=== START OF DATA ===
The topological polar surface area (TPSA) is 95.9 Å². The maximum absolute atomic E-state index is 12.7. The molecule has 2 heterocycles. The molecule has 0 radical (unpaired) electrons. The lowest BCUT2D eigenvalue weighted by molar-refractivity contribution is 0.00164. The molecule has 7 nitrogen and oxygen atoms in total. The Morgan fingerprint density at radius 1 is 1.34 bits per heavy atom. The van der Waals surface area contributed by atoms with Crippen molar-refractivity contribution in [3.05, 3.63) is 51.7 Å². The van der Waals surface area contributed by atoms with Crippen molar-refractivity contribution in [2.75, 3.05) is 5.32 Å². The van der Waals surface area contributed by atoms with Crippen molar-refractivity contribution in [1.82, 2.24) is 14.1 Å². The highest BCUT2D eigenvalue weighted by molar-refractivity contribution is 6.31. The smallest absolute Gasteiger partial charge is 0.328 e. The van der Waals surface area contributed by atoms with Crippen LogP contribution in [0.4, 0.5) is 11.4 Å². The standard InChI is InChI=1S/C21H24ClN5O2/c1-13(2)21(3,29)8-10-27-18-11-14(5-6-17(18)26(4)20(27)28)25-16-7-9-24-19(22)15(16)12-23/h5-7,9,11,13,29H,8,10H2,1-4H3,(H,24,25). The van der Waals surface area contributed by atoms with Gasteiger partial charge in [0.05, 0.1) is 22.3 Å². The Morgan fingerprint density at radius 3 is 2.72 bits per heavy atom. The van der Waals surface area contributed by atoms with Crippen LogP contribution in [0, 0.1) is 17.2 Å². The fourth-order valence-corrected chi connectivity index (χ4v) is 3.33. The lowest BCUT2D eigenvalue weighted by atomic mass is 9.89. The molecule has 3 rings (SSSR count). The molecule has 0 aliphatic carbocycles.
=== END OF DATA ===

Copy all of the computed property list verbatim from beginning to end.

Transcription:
The topological polar surface area (TPSA) is 95.9 Å². The maximum absolute atomic E-state index is 12.7. The molecule has 2 heterocycles. The molecule has 0 radical (unpaired) electrons. The lowest BCUT2D eigenvalue weighted by molar-refractivity contribution is 0.00164. The molecule has 7 nitrogen and oxygen atoms in total. The Morgan fingerprint density at radius 1 is 1.34 bits per heavy atom. The van der Waals surface area contributed by atoms with Crippen molar-refractivity contribution in [3.05, 3.63) is 51.7 Å². The van der Waals surface area contributed by atoms with Crippen molar-refractivity contribution in [2.75, 3.05) is 5.32 Å². The van der Waals surface area contributed by atoms with Crippen molar-refractivity contribution in [1.82, 2.24) is 14.1 Å². The highest BCUT2D eigenvalue weighted by molar-refractivity contribution is 6.31. The smallest absolute Gasteiger partial charge is 0.328 e. The van der Waals surface area contributed by atoms with Crippen LogP contribution in [0.4, 0.5) is 11.4 Å². The standard InChI is InChI=1S/C21H24ClN5O2/c1-13(2)21(3,29)8-10-27-18-11-14(5-6-17(18)26(4)20(27)28)25-16-7-9-24-19(22)15(16)12-23/h5-7,9,11,13,29H,8,10H2,1-4H3,(H,24,25). The van der Waals surface area contributed by atoms with Gasteiger partial charge in [0.05, 0.1) is 22.3 Å². The Morgan fingerprint density at radius 3 is 2.72 bits per heavy atom. The van der Waals surface area contributed by atoms with Crippen LogP contribution in [0, 0.1) is 17.2 Å². The fourth-order valence-corrected chi connectivity index (χ4v) is 3.33. The lowest BCUT2D eigenvalue weighted by atomic mass is 9.89. The molecule has 3 rings (SSSR count). The molecule has 0 aliphatic carbocycles.